Altuğ Akın & Burak Doğu (*)
What does neighborhood mean in terms of communication? Or, Reviewing İzmir based on neighborhood
Communication (in Turkish iletişim) is neither as simple as it seems nor as clear as it’s thought to be. It appears to be made up of the word ‘ilet-i’ (to convey-message), and an appendix that makes it reciprocal (iş-im); it’s this simple! Of course, almost nothing is only what it seems to be and the issue between message and reciprocity is quite complicated. Allow us to explain…
To consider the word communication entails taking a journey that starts from the messages and extends towards people, passing through spaces, and traveling towards that which is communal. We will give you a clue here and say upfront that this space can be envisaged as a neighborhood.
So, our keywords are message, people, space/neighborhood, and the communal.
When talking about keywords, we think about Raymond Williams (Who are we? Communication scholars, professors? We’ll get back to this). With his work entitled Keywords: A Vocabulary of Culture and Society, Williams, a Welsh scholar, novelist, and owner of many other titles, has widened our perspectives and opened up our minds about many of the terms we’ve been pondering over. As you may likely have guessed, one of these terms is communication.
Williams asserts that the English word communication has a very narrow meaning during the time his book was written in the 70s: it is the reciprocal transmission of messages from particular actor(s) to others. This meaning has been identified with mass communication tools and the media. Williams points out that despite this, when we look at the word’s origins, there is something else in its roots: the Latin word communis. In English, the word common means mutual, shared. The word communicate derives from making something common and shared, this is its essence. Transportation and infrastructure as secondary meanings of the word communication have been established much later (during the Industrial Revolution), to express the back and forth transmission of things between two distant points. In Williams’ opinion, although it hasn’t lost its meaning completely, this situation has caused the word to drift quite far from its original meaning to express something that only means back and forth errand running. This doesn’t have to be this way. In fact, reading the word communication based on its essential meaning of sharing has characterized the whole of Williams’ academic and political efforts.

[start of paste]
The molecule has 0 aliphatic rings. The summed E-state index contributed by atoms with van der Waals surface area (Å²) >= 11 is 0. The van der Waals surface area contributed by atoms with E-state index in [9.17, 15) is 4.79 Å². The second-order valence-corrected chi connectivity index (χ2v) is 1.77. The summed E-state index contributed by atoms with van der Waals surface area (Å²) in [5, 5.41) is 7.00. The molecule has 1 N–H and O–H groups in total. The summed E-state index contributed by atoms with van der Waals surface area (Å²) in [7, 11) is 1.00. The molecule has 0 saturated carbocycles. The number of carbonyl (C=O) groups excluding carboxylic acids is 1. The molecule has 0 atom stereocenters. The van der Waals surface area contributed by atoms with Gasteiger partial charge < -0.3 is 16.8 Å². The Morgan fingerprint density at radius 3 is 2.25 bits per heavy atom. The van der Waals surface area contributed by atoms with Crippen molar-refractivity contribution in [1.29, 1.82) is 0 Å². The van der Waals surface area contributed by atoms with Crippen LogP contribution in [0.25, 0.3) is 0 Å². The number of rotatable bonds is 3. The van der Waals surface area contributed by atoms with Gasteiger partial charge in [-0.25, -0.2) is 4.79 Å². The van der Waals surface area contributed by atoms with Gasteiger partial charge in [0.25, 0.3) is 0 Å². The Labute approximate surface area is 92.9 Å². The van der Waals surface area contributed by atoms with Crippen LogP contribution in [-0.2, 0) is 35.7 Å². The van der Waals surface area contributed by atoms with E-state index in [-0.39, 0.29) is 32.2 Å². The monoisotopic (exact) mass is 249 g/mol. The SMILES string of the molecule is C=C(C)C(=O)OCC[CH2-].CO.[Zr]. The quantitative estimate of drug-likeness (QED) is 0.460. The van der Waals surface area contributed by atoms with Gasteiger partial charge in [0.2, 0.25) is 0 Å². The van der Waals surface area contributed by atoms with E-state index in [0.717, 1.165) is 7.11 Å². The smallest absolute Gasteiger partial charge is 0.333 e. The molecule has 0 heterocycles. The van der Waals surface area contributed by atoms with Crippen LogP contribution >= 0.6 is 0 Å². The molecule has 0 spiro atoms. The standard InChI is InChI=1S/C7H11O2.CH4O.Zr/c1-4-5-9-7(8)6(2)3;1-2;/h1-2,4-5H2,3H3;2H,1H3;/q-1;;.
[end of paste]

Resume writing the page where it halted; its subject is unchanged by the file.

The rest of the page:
Of course, communication can’t just be about messages because there are also people. Furthermore, there are people that can establish commonalities in the face of all setbacks. There aren’t only messages that travel back and forth; there are collectives, there is meaning, there is space. It can even be claimed that there is no space in the communication of things’ transportation and that messages travel along distances; while the communication of collectives is achieved thanks to the space and exists within that space. To put it another way, words disappear but conversations are permanent. In time, but more so in space.
It must be acknowledged that just like communication, space is also a complicated term. But for now, let’s just take “space” to mean neighborhood and trace the communication of collectives in the neighborhood: let’s take a picture of what already exists and seek out what could be possible in the particular context of Izmir.